Global stocks slide on US-China and Brexit woes

US stocks staged a late session sell-off as the Trump administration’s decision to impose visa restrictions on Chinese government officials connected to the mass detention of Uighurs in western China revived concerns about trade tension between the world’s two biggest economies.

That took investors’ focus off Jay Powell, who shortly before the visa news, announced that the Federal Reserve would resume purchases of Treasuries in an effort to prevent a repeat of the recent disruption in short-term lending markets.

The late tumble saw the S&P 500 finish 1.6 per cent lower, the fourth move of 1 per cent or more in either direction — or its third 1-plus per cent drop — in the space of six sessions.

The Nasdaq Composite shed 1.7 per cent and the Dow Jones Industrial Average was down 1.2 per cent.

The broader fall came against the backdrop of declining borrowing rates as investors, unnerved by another flare-up in US-China trade tension, sought the relative safety of government debt.

Fed chairman Jay Powell’s comments prompted a rally for shorter-term government debt instruments, though. The yield on the policy-sensitive two-year Treasury was down 3.8 basis points at 1.4255 per cent. The yield on the benchmark 10-year was down 1.7bp at 1.5357 per cent.

US-China trade talks are scheduled to resume on Thursday, with analysts remaining dubious on the likelihood of a game-changing outcome. “We see some possibility of a truce, but a comprehensive trade deal remains unlikely,” BlackRock said in a note.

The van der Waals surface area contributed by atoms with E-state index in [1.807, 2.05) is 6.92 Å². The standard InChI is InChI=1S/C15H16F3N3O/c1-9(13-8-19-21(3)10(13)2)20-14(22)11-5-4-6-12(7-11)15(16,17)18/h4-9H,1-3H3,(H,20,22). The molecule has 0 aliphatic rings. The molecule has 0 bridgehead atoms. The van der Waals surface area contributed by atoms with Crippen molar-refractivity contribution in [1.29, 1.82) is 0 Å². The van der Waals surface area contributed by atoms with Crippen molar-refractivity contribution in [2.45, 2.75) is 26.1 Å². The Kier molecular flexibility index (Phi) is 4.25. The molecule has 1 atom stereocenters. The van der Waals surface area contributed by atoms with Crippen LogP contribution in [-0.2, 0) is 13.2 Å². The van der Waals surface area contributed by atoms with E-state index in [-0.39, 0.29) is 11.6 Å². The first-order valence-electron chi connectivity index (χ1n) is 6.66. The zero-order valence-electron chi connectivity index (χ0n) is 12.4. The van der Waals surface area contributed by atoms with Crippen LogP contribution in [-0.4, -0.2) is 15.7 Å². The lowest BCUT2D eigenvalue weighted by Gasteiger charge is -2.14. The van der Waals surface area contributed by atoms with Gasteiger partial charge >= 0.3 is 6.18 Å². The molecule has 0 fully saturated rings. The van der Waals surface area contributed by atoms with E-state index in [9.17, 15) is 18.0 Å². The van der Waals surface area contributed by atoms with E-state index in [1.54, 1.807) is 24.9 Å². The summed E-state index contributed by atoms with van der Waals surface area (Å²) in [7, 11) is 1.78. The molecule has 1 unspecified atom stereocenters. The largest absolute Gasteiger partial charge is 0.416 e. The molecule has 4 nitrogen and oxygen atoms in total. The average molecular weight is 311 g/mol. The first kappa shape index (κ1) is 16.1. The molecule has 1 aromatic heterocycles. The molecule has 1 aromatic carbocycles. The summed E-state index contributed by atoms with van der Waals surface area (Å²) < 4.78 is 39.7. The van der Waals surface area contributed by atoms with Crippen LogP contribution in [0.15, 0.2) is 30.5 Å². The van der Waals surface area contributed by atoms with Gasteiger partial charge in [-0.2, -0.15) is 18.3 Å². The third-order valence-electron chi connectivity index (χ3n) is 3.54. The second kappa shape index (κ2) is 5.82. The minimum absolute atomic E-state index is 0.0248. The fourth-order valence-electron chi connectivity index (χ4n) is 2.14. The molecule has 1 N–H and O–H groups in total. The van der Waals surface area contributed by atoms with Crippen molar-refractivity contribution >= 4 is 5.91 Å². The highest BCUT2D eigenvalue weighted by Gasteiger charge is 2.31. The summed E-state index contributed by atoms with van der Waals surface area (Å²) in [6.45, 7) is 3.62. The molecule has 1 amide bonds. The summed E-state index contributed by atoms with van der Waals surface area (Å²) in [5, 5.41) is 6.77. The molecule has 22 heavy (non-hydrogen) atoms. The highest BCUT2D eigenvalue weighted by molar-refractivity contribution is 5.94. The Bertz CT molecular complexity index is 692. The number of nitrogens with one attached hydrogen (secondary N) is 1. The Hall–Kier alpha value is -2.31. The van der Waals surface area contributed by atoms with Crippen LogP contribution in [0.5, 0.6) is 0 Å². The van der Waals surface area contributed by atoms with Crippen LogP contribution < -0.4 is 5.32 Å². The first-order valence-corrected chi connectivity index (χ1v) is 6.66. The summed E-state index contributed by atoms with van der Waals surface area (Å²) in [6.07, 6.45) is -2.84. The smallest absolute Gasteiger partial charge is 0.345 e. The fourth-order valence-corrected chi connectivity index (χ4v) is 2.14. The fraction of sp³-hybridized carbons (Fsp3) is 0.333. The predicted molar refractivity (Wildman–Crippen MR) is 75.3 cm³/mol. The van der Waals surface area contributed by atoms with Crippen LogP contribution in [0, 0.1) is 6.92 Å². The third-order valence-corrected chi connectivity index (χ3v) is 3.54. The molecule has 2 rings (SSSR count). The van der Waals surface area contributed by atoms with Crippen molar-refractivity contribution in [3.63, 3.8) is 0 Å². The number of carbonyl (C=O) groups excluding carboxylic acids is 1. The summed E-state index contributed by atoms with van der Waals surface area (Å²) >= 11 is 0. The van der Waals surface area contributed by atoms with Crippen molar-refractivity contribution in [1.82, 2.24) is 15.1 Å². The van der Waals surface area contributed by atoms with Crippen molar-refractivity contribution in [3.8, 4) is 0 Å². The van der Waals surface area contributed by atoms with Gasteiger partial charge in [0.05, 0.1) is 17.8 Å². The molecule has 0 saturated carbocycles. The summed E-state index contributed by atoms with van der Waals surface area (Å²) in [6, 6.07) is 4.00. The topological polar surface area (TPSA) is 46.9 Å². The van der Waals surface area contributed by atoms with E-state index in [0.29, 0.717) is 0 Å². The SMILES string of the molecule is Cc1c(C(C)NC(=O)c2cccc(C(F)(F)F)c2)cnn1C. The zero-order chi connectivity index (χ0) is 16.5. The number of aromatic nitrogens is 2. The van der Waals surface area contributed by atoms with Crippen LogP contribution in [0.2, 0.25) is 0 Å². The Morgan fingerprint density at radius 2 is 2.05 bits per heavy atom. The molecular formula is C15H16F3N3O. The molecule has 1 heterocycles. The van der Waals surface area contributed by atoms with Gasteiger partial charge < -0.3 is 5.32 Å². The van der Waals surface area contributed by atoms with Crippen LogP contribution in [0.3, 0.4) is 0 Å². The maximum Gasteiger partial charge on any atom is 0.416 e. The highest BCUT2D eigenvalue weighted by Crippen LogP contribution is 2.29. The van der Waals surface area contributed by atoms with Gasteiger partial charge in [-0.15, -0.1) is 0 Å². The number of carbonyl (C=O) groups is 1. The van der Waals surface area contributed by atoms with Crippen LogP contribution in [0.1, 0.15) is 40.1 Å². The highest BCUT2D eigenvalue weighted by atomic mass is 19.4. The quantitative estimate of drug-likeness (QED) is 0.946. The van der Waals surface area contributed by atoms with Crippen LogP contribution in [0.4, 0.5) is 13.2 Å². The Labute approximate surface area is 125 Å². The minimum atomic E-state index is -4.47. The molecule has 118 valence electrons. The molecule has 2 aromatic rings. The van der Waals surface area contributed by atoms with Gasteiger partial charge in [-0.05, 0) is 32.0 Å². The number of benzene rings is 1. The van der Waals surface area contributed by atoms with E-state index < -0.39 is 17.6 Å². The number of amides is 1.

The Trump administration said late on Monday it will restrict companies from exporting American-made goods to 28 more Chinese entities, in an announcement that came three days before the visit of Liu He, Beijing’s chief trade negotiator with the US, to Washington.

Mark Haefele, chief investment officer at UBS Global Wealth Management, said he expects “only modest progress” in the talks.

“Given the recent deterioration in economic data, we retain a tactical underweight position in equities while awaiting the result,” he said.

Data released before the Wall Street open showed US core producer prices fell in September by the most in more than four years, giving the Federal Reserve more flexibility on monetary policy at its late October meeting.

In Europe, the broad Stoxx 600 benchmark and Germany’s Dax were each down 0.9 per cent, while France’s Cac 40 shed 0.9 per cent. The UK’s FTSE 100 was down a relatively milder 0.4 per cent.

Sterling weakened 0.5 per cent against the euro, hovering just off the threshold of 90p per €1, or €1.1150 per £1, as hopes of a Brexit deal at next week’s EU summit fizzled. Boris Johnson’s allies admitted on Tuesday that any hopes the UK will strike a deal with Brussels at the meeting were effectively dead.

Asian markets rallied overnight. China’s CSI 300 was up 0.6 per cent on its return following a week’s holiday. In Hong Kong, the Hang Seng index was also 0.3 per cent higher, rising from a five-week low despite four days of often violent protests after the city’s chief executive invoked a colonial era emergency law to ban demonstrators from wearing face masks.

South Korea’s Kospi rose 1.2 per cent, and technology shares outperformed across Asia, after Samsung’s third-quarter results beat forecasts.

The Turkish lira remained under pressure after US President Donald Trump threatened to “obliterate” Turkey’s economy if the country launched any operation in Syria that he considered to be “off limits”. The currency was hovering at its weakest in more than a month at TL5.8356 against the US dollar.

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Markets Briefing is a concise look at global markets, updated throughout the trading day by Financial Times journalists in Hong Kong, New York and London. Feedback? Write in the comments below or send us an email.

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